“One of the changes to provide more sustainable support to them is taking care of some of the administrative support that has divided them in the past,” Palmieri said.

To address these previous issues regarding a lack of adequate support and a unified sense of community, the counselor/advocates will now report to Palmieri in the UCC and they will also be given more sustainable and strategic administrative reinforcement.

Even so, discussions about the role of the Safe Office will continue. So far, some of the hopes expressed by administrators include more collaboration between the Safe Office, Office of Wellbeing and UCC. Additionally, a Safe Office retreat will be held in February to formulate plans for the upcoming semester.

For now, though, the Safe Office will continue to work on promoting the framework from the NASPA Culture of Respect Collective (CORE) to which the university belongs. The three main pillars comprising the CORE framework include policy, education and survivor support and the goal of CORE is to address and prevent sexual harassment and sexual misconduct on campus.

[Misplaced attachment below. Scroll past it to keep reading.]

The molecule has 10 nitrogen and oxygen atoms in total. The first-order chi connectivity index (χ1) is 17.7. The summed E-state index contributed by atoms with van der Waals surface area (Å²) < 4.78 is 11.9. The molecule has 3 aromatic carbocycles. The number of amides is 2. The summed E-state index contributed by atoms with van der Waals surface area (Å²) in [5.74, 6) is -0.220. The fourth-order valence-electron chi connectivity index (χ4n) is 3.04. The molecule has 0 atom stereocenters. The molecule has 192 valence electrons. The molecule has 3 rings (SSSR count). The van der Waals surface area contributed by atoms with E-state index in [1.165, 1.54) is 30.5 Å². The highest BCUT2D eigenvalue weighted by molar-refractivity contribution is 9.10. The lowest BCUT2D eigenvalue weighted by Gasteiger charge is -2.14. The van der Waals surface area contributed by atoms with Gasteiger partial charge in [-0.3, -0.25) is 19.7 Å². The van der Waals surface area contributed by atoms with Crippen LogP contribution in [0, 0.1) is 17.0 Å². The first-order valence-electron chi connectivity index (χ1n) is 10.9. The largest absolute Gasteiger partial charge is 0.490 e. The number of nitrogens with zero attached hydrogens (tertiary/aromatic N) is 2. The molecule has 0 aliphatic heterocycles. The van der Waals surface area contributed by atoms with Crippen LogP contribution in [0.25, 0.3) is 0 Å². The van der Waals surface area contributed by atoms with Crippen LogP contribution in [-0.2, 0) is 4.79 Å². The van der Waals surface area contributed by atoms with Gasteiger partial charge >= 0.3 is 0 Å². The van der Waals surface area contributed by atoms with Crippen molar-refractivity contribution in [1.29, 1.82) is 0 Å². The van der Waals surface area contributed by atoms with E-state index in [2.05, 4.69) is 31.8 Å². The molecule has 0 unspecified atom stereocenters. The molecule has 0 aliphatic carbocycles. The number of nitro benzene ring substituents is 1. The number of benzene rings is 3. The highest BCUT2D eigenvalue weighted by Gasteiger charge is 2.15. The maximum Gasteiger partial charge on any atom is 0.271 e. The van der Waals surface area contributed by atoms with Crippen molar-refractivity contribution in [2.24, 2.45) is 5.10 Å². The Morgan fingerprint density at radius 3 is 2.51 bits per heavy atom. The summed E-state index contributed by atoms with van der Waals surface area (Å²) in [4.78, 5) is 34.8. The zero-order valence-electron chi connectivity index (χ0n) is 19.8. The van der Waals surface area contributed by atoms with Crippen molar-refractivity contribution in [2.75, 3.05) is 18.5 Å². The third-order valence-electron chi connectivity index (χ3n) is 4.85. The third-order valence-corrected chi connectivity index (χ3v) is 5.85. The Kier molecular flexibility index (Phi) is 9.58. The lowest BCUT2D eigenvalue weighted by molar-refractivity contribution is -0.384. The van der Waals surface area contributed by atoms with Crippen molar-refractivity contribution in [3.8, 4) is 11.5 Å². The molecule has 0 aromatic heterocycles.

“[We are] working to change culture around interpersonal violence issues on campus,” said Daniel Paredes, acting director of the UCC.

The Safe Office also emphasized that the involvement of faculty, staff and students is important in shifting campus culture toward collaborative efforts and that open conversation will help students feel supported. The hope is to alleviate the majority of the burden of prevention that students have had to previously bear mostly alone and then to redistribute it among others who can help, including supporters, advocates and community partners.

Sophomore Olivia Thonson, the president of the Intersectional Feminist Collective, expressed her enthusiasm about the work that the new counselor advocates will perform.